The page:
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Is there a way to find out which line in a try block is throwing an exception?

I'm working on Java in Eclipse which looks like

try {

  //Lots of code. Seriously. Lots.

} catch (Exception e){
  throw new OtherException();
}

I'm hitting an exception in the try block, (which is then caught). How do I figure out where it's being thrown from?

Problems

  • The stack trace only shows the line in the catch block for the OtherException
  • Removing the try/catch block isn't straightforward, as there are many exceptions declared as thrown which are required to be caught in order for the code to compile.

It feels like there should be a straightforward way of doing this.

Note: I didn't write this code ;-)

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Answer: I set a breakpoint in the catch block and examined the Exception 'e'. Its call stack told me where it was thrown. –  Tim Bellis May 24 '12 at 16:06
    
Debugging with breakpoints works wonders. :-) –  Buhake Sindi May 24 '12 at 16:15

6 Answers 6

up vote 12 down vote accepted

Use the cause parameter for Exceptions (see here):

try {

  //Lots of code. Seriously. Lots.

} catch (Exception e){
  throw new OtherException(e); // Trick is here
}

This way you get the cause exception as well in the stacktrace.

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You can use throw new OtherException(e);. As the documentation explains, this constructor constructs a new exception with the specified cause.

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In Eclipse, you can set a breakpoint triggered by an exception. See Add Java Exception Breakpoint.

For this particular case, you'll need to ensure that "Suspend on caught exceptions" is ticked.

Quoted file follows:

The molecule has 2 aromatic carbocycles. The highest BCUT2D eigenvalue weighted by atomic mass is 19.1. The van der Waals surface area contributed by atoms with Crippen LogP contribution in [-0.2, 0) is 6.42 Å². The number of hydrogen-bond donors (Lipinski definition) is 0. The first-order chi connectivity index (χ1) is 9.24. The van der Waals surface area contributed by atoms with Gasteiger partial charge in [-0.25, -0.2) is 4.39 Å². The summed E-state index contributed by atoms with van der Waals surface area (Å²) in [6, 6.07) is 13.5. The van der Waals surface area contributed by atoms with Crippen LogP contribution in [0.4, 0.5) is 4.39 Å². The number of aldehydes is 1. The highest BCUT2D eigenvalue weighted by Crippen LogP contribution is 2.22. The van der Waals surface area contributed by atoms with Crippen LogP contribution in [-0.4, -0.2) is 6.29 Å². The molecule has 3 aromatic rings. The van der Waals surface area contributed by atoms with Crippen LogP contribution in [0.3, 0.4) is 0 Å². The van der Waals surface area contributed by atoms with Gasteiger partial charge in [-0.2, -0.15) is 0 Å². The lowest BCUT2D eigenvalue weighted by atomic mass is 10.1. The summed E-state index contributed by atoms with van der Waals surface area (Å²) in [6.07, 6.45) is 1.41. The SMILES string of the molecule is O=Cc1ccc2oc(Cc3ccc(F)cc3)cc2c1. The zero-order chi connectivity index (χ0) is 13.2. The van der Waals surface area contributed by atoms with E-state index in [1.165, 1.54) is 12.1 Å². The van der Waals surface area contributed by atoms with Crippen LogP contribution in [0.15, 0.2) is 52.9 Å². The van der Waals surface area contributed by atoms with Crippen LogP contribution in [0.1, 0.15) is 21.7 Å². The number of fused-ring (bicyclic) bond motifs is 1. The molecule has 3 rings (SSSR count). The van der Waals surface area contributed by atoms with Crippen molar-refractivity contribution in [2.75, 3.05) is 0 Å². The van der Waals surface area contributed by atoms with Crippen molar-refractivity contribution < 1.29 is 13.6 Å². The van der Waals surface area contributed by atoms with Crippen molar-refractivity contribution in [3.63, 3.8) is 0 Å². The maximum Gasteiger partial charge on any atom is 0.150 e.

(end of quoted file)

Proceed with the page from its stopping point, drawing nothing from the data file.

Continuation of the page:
Once Eclipse breaks into the debugger, you'll have a lot of tools at your disposal. You'll see the call stack, will be able to examine variables etc.

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Just print stacktrace or run on debug mode

e.printStackTrace()
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Better to log it than print a stack trace. –  Qwerky May 24 '12 at 16:24
    
I see, but sometime loggin is unnecessary if you want to debug the error only. –  nuboat in wonderland May 24 '12 at 17:11

Pass the exception e in your OtherException constructor when throwing it. It will give you the complete stack trace with the exact line throwing the exception:

catch (Exception e) {
    throw new OtherException(e);
}

If OtherException doesn't have a constructor that takes an Exception or Throwable you could do:

catch (Exception e) {
    OtherException o = new OtherException();
    o.initCause(e);
    throw o;
}
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You can also try printing out the error message to the console: System.out.println(e.getMessage());

Breakpoints are very useful though, since you can then trace through the code and see exactly when it gets to the catch block.

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Better to log it than print a stack trace –  Qwerky May 24 '12 at 16:25

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